In my youth, admittedly in the middle of last century it was not uncommon for a teacher, lecturer or even a professor to arrange a working “holiday” in some casual work with accommodation (batch standard) where their family got away from it all and the family finances were given a boost from Dad, Mum and even children filling a need for seasonal labour. The exposure to how the other 1/2 lived, the comradery, the extra money, good food (almost organic but we were unaware of that) and enjoying the simple pleasures were an economic and fulfilling way of “summer”.


  3. bulaman says:

    With you on that! I watched with increasing amazement as this young adult (or arsehole for short) betrayed a stunning sense of “entitlement” as if he is “owed” a free ride. I was a public servant and bonded which got me an extra $500 per year (from fading memory) back in the 70/80’s. There are summer jobs but they are obviously “beneath” this guy.. Hopefully/maybe just an Auckland thing?


  4. Tired Farmer says:

    Good thoughts to start 2011 HP, especially as even John Key says its going to be a tight year financially.


  5. Andrei says:

    When I went to University I worked in the holidays and at weekends.

    But my beautiful girl who is off to Australia in two weeks, and of whom I am incredibly proud paid her way through her education by working in the high needs unit of an old peoples home as a caregiver while studying.

    Sometimes she’d be utterly exhausted with all she was doing – study and work.

    So I don’t think the whiners are necessarily typical – they are probably the next generation of the Labour Party elite though.


  6. Fredinthegrass says:

    Proud to share our eldest grandson’s story.
    He earned enough money to take he and lady friend to Australia to see his father.
    They both started a summer course after Uni finished, and kept their part-time jobs. Took leave over the holidays, and is going back to work, and the course next week. Most of his mates are doing similar things or have gone out to get work.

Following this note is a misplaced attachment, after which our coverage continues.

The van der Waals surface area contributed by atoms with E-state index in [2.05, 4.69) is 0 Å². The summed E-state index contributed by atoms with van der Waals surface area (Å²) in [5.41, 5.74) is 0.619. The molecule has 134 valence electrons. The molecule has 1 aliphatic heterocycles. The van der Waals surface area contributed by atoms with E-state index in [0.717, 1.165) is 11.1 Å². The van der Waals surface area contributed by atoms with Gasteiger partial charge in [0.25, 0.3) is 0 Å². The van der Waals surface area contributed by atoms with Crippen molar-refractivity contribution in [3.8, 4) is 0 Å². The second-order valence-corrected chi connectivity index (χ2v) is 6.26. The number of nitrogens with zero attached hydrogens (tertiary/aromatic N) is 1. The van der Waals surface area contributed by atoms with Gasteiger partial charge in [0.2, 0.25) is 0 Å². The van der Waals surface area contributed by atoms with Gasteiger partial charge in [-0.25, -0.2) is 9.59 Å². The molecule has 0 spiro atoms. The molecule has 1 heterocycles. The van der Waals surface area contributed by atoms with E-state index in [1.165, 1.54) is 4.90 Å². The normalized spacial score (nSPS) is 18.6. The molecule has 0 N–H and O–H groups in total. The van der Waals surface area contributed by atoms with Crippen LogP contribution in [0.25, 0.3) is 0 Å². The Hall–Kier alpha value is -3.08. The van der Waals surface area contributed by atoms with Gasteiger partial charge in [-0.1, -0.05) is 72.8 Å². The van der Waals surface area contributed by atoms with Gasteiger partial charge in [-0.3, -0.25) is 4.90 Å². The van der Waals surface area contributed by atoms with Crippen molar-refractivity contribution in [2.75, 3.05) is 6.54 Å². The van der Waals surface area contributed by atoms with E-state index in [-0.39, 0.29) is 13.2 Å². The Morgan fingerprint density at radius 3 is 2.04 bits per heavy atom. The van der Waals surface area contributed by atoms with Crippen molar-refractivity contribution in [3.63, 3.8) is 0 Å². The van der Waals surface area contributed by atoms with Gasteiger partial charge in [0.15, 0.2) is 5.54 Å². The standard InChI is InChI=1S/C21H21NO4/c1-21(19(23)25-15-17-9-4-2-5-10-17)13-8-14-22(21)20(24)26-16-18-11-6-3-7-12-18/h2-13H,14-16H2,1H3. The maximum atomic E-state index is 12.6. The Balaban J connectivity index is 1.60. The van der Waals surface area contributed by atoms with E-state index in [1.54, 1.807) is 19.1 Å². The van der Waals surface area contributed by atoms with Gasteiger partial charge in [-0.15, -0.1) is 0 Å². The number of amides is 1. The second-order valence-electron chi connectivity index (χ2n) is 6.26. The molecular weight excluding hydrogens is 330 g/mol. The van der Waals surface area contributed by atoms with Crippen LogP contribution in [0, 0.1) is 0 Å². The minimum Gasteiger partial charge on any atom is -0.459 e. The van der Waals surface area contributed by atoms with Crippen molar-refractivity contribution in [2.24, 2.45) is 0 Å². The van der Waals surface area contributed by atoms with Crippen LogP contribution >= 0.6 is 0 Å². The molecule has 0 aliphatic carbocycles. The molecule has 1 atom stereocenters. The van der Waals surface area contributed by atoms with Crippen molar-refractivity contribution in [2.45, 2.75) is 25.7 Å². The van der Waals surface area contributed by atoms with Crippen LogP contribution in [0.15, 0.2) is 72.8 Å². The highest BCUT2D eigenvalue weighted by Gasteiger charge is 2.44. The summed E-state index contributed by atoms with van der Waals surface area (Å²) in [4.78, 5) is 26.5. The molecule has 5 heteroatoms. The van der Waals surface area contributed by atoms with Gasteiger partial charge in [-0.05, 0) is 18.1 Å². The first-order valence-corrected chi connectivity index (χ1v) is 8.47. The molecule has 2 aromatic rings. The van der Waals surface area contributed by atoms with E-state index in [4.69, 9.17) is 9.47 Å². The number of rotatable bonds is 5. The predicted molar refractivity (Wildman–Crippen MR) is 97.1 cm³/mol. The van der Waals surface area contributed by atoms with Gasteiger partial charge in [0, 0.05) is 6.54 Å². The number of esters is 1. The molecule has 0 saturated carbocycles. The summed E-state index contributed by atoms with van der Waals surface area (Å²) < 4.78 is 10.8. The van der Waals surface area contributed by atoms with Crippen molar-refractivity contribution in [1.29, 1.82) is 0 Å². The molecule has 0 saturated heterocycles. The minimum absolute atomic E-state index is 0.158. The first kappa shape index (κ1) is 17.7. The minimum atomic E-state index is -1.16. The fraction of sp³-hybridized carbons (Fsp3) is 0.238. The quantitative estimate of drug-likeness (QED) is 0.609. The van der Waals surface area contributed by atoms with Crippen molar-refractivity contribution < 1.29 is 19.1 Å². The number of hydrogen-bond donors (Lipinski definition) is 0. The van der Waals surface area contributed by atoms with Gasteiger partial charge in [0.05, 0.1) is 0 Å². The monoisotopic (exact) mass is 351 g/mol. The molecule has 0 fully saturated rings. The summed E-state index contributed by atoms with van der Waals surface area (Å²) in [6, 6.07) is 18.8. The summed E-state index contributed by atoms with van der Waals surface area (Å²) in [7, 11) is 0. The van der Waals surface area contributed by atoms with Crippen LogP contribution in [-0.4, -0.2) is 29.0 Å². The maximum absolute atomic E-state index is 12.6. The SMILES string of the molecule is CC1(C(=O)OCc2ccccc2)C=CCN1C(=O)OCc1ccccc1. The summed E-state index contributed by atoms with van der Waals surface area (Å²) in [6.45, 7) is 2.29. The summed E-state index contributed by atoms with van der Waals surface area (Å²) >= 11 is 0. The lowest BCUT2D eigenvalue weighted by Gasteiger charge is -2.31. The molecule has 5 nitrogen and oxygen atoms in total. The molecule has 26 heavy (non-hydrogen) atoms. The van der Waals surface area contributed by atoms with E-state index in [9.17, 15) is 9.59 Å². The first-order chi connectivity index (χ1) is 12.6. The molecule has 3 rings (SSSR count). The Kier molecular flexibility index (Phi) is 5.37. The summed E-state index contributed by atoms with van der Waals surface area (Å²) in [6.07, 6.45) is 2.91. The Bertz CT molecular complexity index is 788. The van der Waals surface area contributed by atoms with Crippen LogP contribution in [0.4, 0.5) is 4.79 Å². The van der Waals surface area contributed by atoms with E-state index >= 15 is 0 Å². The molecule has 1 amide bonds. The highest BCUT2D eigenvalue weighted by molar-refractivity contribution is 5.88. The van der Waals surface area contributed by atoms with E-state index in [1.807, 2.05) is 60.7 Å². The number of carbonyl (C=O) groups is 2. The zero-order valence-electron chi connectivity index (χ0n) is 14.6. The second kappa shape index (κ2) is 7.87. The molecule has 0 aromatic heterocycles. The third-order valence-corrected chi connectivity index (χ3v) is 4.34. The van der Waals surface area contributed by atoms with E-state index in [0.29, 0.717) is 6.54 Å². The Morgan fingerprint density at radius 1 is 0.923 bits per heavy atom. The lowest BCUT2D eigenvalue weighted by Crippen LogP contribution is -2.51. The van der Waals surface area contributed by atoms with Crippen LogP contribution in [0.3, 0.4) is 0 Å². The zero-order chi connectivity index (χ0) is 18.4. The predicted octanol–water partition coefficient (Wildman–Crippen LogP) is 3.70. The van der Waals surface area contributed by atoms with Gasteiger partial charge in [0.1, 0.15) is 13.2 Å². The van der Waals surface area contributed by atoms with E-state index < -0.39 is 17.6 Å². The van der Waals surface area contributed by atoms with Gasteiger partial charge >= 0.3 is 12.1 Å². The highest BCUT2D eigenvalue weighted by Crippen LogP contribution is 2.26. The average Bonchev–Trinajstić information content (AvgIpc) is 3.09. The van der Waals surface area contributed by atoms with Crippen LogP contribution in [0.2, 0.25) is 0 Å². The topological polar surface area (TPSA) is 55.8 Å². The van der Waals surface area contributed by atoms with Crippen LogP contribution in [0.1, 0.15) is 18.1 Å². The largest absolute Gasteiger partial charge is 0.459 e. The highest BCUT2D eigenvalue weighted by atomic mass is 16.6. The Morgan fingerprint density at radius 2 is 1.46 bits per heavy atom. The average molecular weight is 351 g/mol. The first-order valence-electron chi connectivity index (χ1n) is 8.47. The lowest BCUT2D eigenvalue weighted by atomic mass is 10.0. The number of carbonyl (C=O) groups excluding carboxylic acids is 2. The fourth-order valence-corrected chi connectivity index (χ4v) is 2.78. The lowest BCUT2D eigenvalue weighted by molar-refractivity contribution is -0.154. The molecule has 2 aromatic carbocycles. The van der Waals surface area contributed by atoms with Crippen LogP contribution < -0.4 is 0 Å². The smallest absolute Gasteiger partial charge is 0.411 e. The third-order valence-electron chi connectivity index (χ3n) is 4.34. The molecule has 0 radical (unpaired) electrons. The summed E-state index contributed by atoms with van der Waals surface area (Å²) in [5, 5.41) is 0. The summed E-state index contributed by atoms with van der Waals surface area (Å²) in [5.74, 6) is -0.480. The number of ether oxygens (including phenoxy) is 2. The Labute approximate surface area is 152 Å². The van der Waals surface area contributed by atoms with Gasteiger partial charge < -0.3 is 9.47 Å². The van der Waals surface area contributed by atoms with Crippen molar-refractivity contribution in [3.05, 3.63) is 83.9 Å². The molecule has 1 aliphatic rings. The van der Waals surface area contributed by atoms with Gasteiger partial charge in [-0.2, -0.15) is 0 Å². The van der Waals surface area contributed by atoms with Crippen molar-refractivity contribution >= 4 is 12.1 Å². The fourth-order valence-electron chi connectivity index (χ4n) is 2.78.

And they only moan a little at having to sign up for the flat for 12 months.

    Hey, Gd…….In my youth, admittedly in the middle of last century……
    It does have a certain ring to which I identify!!


  7. Rob Hosking says:

    @ Deborah: I’m pretty sure that student wage subsidy got canned in 1985 or thereabouts.

    Yeah I worked through the holidays (and during the terms) when I was at Uni. This was late ’80s/early ’90s and unemployment was higher than it is now. I took some pretty shitty jobs (cleaning was the worst) but some good ones (gardening).

    It was definitely part of my education. I think I learnt more listening to people in the tearooms at places I worked (and that was the first lesson: shut up and LISTEN) than I learned at Uni.

    In defence of ‘the youth of today’ – we’ve used several students, hired through Student Job Search, to help with our autistic daughter.

    Although we’ve had the odd lemon, we’ve had several (one I’m writing a reference for today) whose work ethic, initiative, and general outlook on life has been outstanding.

    It’s not easy work and I freely admit I would not have had the maturity at the same age to cope with the job.


  8. adam2314 says:

    I well remember Students in the 60’s/70’s turning up for work..

    Out of their depth. Total wallies. Lacking common sense.. Very keen to earn a dollar.

    They usually came right, about the time they left..

    I suppose we learnt something from them also :-))


  9. simfarmer says:

    How many degrees now have practical work requirements ? B.Ag Sc had 39 weeks (which is basically all of your non-study time). Most Ag students had no problem at all getting well paid summer work. I used to milk cows before going to lectures for a bit of piss money – I can’t believe these people think they can get away with not working while studying !


Leave a Reply

Fill in your details below or click an icon to log in: Logo

You are commenting using your account. Log Out /  Change )

Google photo

You are commenting using your Google account. Log Out /  Change )

Twitter picture

You are commenting using your Twitter account. Log Out /  Change )

Facebook photo

You are commenting using your Facebook account. Log Out /  Change )

Connecting to %s

%d bloggers like this: